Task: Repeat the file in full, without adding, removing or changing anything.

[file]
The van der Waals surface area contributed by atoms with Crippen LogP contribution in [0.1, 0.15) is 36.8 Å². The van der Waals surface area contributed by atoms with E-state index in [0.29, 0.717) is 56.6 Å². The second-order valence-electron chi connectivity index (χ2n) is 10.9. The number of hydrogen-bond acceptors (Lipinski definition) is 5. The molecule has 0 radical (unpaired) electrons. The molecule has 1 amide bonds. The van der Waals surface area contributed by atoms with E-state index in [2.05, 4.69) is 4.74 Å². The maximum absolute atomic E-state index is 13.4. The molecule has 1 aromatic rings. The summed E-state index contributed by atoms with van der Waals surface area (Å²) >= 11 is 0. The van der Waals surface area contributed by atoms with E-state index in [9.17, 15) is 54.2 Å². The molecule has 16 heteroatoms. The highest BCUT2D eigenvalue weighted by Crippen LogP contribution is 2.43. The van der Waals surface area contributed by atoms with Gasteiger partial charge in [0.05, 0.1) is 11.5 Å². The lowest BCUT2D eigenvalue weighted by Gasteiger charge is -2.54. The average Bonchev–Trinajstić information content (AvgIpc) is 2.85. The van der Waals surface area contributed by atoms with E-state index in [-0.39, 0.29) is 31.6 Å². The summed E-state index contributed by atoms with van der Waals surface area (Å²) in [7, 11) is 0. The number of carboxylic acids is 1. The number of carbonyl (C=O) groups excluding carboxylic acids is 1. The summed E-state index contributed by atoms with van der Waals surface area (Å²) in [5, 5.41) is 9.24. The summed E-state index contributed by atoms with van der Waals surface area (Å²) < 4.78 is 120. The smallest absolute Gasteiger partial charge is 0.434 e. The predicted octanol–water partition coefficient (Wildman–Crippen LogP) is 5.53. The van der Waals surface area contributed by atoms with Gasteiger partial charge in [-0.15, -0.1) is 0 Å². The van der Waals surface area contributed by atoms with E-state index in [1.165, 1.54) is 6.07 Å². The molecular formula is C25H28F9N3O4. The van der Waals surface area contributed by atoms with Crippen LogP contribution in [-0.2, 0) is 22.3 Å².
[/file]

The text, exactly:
The van der Waals surface area contributed by atoms with Crippen LogP contribution in [0.1, 0.15) is 36.8 Å². The van der Waals surface area contributed by atoms with E-state index in [0.29, 0.717) is 56.6 Å². The second-order valence-electron chi connectivity index (χ2n) is 10.9. The number of hydrogen-bond acceptors (Lipinski definition) is 5. The molecule has 0 radical (unpaired) electrons. The molecule has 1 amide bonds. The van der Waals surface area contributed by atoms with E-state index in [2.05, 4.69) is 4.74 Å². The maximum absolute atomic E-state index is 13.4. The molecule has 1 aromatic rings. The summed E-state index contributed by atoms with van der Waals surface area (Å²) >= 11 is 0. The van der Waals surface area contributed by atoms with E-state index in [9.17, 15) is 54.2 Å². The molecule has 16 heteroatoms. The highest BCUT2D eigenvalue weighted by Crippen LogP contribution is 2.43. The van der Waals surface area contributed by atoms with Gasteiger partial charge in [0.05, 0.1) is 11.5 Å². The lowest BCUT2D eigenvalue weighted by Gasteiger charge is -2.54. The average Bonchev–Trinajstić information content (AvgIpc) is 2.85. The van der Waals surface area contributed by atoms with E-state index in [-0.39, 0.29) is 31.6 Å². The summed E-state index contributed by atoms with van der Waals surface area (Å²) in [7, 11) is 0. The number of carboxylic acids is 1. The number of carbonyl (C=O) groups excluding carboxylic acids is 1. The summed E-state index contributed by atoms with van der Waals surface area (Å²) in [5, 5.41) is 9.24. The summed E-state index contributed by atoms with van der Waals surface area (Å²) < 4.78 is 120. The smallest absolute Gasteiger partial charge is 0.434 e. The predicted octanol–water partition coefficient (Wildman–Crippen LogP) is 5.53. The van der Waals surface area contributed by atoms with Gasteiger partial charge in [-0.15, -0.1) is 0 Å². The van der Waals surface area contributed by atoms with E-state index in [1.165, 1.54) is 6.07 Å². The molecular formula is C25H28F9N3O4. The van der Waals surface area contributed by atoms with Crippen LogP contribution in [-0.2, 0) is 22.3 Å².